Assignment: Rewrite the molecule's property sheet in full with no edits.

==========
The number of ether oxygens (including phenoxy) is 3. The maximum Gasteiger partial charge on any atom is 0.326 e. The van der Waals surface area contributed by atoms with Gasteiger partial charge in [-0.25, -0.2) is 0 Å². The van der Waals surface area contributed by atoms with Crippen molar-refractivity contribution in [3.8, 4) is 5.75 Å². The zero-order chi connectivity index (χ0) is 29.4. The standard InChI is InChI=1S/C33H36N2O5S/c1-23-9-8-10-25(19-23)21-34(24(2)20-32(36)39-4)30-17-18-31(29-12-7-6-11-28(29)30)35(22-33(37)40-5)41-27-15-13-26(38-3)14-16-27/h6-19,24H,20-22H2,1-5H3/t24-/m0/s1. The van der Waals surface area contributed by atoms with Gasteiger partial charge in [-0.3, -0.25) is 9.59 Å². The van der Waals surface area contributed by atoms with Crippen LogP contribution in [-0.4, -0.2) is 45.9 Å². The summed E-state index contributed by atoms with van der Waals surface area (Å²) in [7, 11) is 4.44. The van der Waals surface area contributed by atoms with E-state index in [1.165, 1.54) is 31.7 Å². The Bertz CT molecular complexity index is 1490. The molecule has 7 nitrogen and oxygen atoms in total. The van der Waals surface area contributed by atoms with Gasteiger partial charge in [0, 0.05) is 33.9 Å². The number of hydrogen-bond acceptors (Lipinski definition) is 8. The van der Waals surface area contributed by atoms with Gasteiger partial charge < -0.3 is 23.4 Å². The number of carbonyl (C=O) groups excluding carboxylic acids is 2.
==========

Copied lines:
The number of ether oxygens (including phenoxy) is 3. The maximum Gasteiger partial charge on any atom is 0.326 e. The van der Waals surface area contributed by atoms with Gasteiger partial charge in [-0.25, -0.2) is 0 Å². The van der Waals surface area contributed by atoms with Crippen molar-refractivity contribution in [3.8, 4) is 5.75 Å². The zero-order chi connectivity index (χ0) is 29.4. The standard InChI is InChI=1S/C33H36N2O5S/c1-23-9-8-10-25(19-23)21-34(24(2)20-32(36)39-4)30-17-18-31(29-12-7-6-11-28(29)30)35(22-33(37)40-5)41-27-15-13-26(38-3)14-16-27/h6-19,24H,20-22H2,1-5H3/t24-/m0/s1. The van der Waals surface area contributed by atoms with Gasteiger partial charge in [-0.3, -0.25) is 9.59 Å². The van der Waals surface area contributed by atoms with Crippen LogP contribution in [-0.4, -0.2) is 45.9 Å². The summed E-state index contributed by atoms with van der Waals surface area (Å²) in [7, 11) is 4.44. The van der Waals surface area contributed by atoms with E-state index in [1.165, 1.54) is 31.7 Å². The Bertz CT molecular complexity index is 1490. The molecule has 7 nitrogen and oxygen atoms in total. The van der Waals surface area contributed by atoms with Gasteiger partial charge in [0, 0.05) is 33.9 Å². The number of hydrogen-bond acceptors (Lipinski definition) is 8. The van der Waals surface area contributed by atoms with Gasteiger partial charge < -0.3 is 23.4 Å². The number of carbonyl (C=O) groups excluding carboxylic acids is 2.